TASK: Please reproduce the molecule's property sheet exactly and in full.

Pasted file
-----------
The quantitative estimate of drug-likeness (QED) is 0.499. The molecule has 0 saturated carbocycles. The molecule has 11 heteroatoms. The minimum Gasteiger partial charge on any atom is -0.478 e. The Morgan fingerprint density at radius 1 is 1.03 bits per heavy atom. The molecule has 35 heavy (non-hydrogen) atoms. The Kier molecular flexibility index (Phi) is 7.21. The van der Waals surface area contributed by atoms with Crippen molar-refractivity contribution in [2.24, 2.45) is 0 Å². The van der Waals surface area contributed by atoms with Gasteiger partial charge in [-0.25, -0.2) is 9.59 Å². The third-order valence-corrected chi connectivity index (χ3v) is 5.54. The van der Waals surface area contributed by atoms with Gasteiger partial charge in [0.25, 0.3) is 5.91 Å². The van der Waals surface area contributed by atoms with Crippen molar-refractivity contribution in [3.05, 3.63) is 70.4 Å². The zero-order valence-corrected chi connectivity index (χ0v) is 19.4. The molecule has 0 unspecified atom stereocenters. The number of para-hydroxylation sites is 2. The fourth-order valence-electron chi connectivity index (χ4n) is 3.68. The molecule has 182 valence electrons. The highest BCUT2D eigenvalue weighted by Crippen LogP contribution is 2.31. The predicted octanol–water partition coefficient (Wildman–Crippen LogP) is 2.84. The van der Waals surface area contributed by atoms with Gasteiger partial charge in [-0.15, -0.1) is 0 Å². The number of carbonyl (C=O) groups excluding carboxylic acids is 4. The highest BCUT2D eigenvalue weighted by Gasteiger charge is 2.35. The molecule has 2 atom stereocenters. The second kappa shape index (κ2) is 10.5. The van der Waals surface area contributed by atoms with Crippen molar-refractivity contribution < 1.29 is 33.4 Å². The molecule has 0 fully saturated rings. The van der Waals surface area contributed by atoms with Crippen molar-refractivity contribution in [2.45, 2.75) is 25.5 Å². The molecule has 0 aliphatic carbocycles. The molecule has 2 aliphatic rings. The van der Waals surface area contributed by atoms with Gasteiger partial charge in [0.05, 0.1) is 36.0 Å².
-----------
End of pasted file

The quantitative estimate of drug-likeness (QED) is 0.499. The molecule has 0 saturated carbocycles. The molecule has 11 heteroatoms. The minimum Gasteiger partial charge on any atom is -0.478 e. The Morgan fingerprint density at radius 1 is 1.03 bits per heavy atom. The molecule has 35 heavy (non-hydrogen) atoms. The Kier molecular flexibility index (Phi) is 7.21. The van der Waals surface area contributed by atoms with Crippen molar-refractivity contribution in [2.24, 2.45) is 0 Å². The van der Waals surface area contributed by atoms with Gasteiger partial charge in [-0.25, -0.2) is 9.59 Å². The third-order valence-corrected chi connectivity index (χ3v) is 5.54. The van der Waals surface area contributed by atoms with Gasteiger partial charge in [0.25, 0.3) is 5.91 Å². The van der Waals surface area contributed by atoms with Crippen molar-refractivity contribution in [3.05, 3.63) is 70.4 Å². The zero-order valence-corrected chi connectivity index (χ0v) is 19.4. The molecule has 0 unspecified atom stereocenters. The number of para-hydroxylation sites is 2. The fourth-order valence-electron chi connectivity index (χ4n) is 3.68. The molecule has 182 valence electrons. The highest BCUT2D eigenvalue weighted by Crippen LogP contribution is 2.31. The predicted octanol–water partition coefficient (Wildman–Crippen LogP) is 2.84. The van der Waals surface area contributed by atoms with Gasteiger partial charge in [-0.15, -0.1) is 0 Å². The number of carbonyl (C=O) groups excluding carboxylic acids is 4. The highest BCUT2D eigenvalue weighted by Gasteiger charge is 2.35. The molecule has 2 atom stereocenters. The second kappa shape index (κ2) is 10.5. The van der Waals surface area contributed by atoms with Crippen molar-refractivity contribution < 1.29 is 33.4 Å². The molecule has 0 fully saturated rings. The van der Waals surface area contributed by atoms with Crippen molar-refractivity contribution in [2.45, 2.75) is 25.5 Å². The molecule has 0 aliphatic carbocycles. The molecule has 2 aliphatic rings. The van der Waals surface area contributed by atoms with Gasteiger partial charge in [0.05, 0.1) is 36.0 Å².